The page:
Playing with timestamps

#1

I'm working on a flow that is chopping up a data feed and pushing it into influxDB to use for visual monitoring and alerts. For my previous uses, I had simply been generating a timestamp at the time the message is sent out using timestamp: new Date(). I think this could be done better, though, since the data feed I'm getting is just chock full of time stamp information. Example below:

MSH|^~&|REDACTED|REDACTED|||20180912102253||ORU^R01|20180912102253373722288|P|2.3|||AL|NE|||||
PID|||||||||||||||||||||||||||
PV1|||DEVICEREDACTED|||||||||||||||||||||||||||||||||||||||||||||||
OBR|1||||||20180912102253|||DEVICEREDACTED||||||||||||20180912102253|||F|||||||||||
OBX|1|NM|HR|DEVICE|61|bpm|||||F|||20180912102253|||||
OBX|2|ST|0100-1006|DEVICE|0.0|mm|||||F|||20180912102253|||||
OBX|3|ST|0100-1008|DEVICE|0.0|mm|||||F|||20180912102253|||||
OBX|4|ST|TEMPC|DEVICE|35.6|C|||||F|||20180912102253|||||
OBX|5|NM|SPO2|DEVICE|99|%|||||F|||20180912102253|||||
OBX|6|NM|PR|DEVICE|61|bpm|||||F|||20180912102253|||||
OBX|7|NM|CVP|DEVICE|6|mmHg|||||F|||20180912102253|||||
OBX|8|NM|NBPM|DEVICE|85|mmHg|||||F|||20180912102253|||||
OBX|9|NM|ARTSBP|DEVICE|135|mmHg|||||F|||20180912102253|||||
OBX|10|NM|ARTDBP|DEVICE|56|mmHg|||||F|||20180912102253|||||

I was considering just grabbing the first timestamp (20180912102253) as a string, inserting the symbols necessary to make that into rfc3339 format, running the result through a function to subtract the time differential (because these are UTC-5, not zulu) and calling it good but honestly that feels kind of like a kludge.

Is there a more elegant way to grab that timestamp that anyone would recommend?

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#2

Keep the timestamps always as they are for calculations. Format them to be human readable only for display purpose.

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#3

Jay, InfluxDB generates it's own timestamp when you insert data.

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#4

Well if I'm using them for real time alerting they need to be in zulu time, not UTC-5. That's half my problem: the system that sends me the data is using local time in near-human-readable format as a convention. If I can get it into accurate Z time, the database will automatically convert it to epoch anyway.

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#5

InfluxDB generates it's own timestamp when you insert data.

Unless you specify a time for your measurement. One of the upstream systems sometimes hangs (in a store and forward failure mode.) I'm trying to correct for that for historical monitoring purposes (so if they send me 16000 messages in 30 seconds, they're not all saved in the DB as being measured in that 30 second window, but rather as their actual time of measurement.)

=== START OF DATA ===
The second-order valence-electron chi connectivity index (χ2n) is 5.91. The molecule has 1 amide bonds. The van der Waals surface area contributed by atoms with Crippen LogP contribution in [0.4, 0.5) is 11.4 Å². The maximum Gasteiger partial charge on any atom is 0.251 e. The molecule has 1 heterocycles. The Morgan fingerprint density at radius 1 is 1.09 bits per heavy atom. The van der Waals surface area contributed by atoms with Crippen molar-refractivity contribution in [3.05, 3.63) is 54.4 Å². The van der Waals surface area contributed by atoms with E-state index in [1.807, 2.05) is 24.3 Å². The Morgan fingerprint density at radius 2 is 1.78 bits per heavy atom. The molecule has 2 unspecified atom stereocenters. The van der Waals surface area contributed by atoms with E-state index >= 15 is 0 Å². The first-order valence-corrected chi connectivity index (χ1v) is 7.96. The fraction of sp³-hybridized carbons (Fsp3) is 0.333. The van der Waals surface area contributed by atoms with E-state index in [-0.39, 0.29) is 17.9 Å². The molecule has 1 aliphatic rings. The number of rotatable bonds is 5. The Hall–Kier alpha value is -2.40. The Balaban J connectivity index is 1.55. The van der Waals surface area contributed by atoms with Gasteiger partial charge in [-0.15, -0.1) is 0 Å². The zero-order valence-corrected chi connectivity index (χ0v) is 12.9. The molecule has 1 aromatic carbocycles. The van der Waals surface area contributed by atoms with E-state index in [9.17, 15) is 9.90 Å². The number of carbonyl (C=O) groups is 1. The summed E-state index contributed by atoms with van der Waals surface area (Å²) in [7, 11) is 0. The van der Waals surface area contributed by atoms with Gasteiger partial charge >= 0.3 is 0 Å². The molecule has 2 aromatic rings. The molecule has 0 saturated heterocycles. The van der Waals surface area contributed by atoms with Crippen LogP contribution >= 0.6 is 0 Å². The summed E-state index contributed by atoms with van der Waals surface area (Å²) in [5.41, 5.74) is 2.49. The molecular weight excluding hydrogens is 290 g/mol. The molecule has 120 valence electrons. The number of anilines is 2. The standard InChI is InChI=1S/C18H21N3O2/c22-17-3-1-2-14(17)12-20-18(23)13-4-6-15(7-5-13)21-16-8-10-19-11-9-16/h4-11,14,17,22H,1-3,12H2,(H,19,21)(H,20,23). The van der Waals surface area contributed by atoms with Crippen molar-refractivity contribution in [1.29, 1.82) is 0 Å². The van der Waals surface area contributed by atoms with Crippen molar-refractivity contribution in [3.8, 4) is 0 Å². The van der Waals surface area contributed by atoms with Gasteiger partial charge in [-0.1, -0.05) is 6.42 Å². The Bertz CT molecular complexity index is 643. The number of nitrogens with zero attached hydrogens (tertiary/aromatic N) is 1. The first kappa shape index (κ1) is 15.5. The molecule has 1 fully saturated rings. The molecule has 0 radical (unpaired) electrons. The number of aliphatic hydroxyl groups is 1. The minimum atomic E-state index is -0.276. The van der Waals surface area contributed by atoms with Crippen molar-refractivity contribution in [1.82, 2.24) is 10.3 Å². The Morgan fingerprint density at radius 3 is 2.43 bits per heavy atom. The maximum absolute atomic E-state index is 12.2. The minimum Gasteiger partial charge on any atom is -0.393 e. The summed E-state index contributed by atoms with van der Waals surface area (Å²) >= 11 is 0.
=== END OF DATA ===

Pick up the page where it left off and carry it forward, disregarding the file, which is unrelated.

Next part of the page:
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#6

Fair enough, I'd forgotten that you can specify a Time column!

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#7

The automatic stamping is one of my favorite features for quick data gathering expeditions (hey intern! carry this laptop around the hospital, walk by every room, and put the room number in this text entry field for each one you visit! [meanwhile the flow is constant pinging the piece of medical equipment on the cart with their laptop along with the laptop itself so we can validate the new gear isn't some sort of special wifi snowflake.])

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#8

You'll want those local datetime "strings" to be real Utc JS dates, so you don't lose any accuracy when they get inserted into InfluxDb. One way would be to use a regex in a function node to split the string into the date parts, like so:

> var arr = "20180912102253".match(/(\d{4})(\d{2})(\d{2})(\d{2})(\d{2})(\d{2})/).map((d,i) => +d)
[ 20180912102253, 2018, 9, 12, 10, 22, 53 ]

Then you can use this integer array to create a UTC date using the six-arg constructor:

> new Date(arr[1], arr[2]-1, arr[3], arr[4], arr[5], arr[6])
2018-09-12T14:22:53.000Z

Of course, the date will look different if you are not in the EDT timezone like I am... but it should be correct. If not, you may be better off using node-red-contrib-moment to adjust for the local timezone and any DST calculations -- which are notoriously hard to code by hand and still cover all the edge cases.

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#9

Just a followup (which I forgot to do.) Wound up resorting to using the substring function to chop apart the date string and inserted characters to convert it into rfc3339 format and then used the moment node (friggin' love that thing) to do the timezone correction to get it into zulu time. Function node code as follows:

var month =  msg.payload.toString('month').substr(4, 2);
var day =  msg.payload.toString('day').substr(6, 2);
var hour =  msg.payload.toString('hour').substr(8, 2);
var minute =  msg.payload.toString('minute').substr(10, 2);
var second =  msg.payload.toString('second').substr(12, 2);
msg.payload = (year + "-" + month + "-" + day + "T" + hour + ":" + minute + ":" + second);
return msg;```
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#10

I'm not sure what that toString(...) method is trying to do, since the 'month' argument is being ignored. That being said (and just to provide another alternative for others later), you could also use the string replace method with a regex to convert your particular input to rfc3339 format using this js code:

var fmt = /(\d{4})(\d{2})(\d{2})(\d{2})(\d{2})(\d{2}).*/;
msg.payload = msg.payload.replace(fmt, "$1-$2-$3T$4:$5:$6Z");
return msg;
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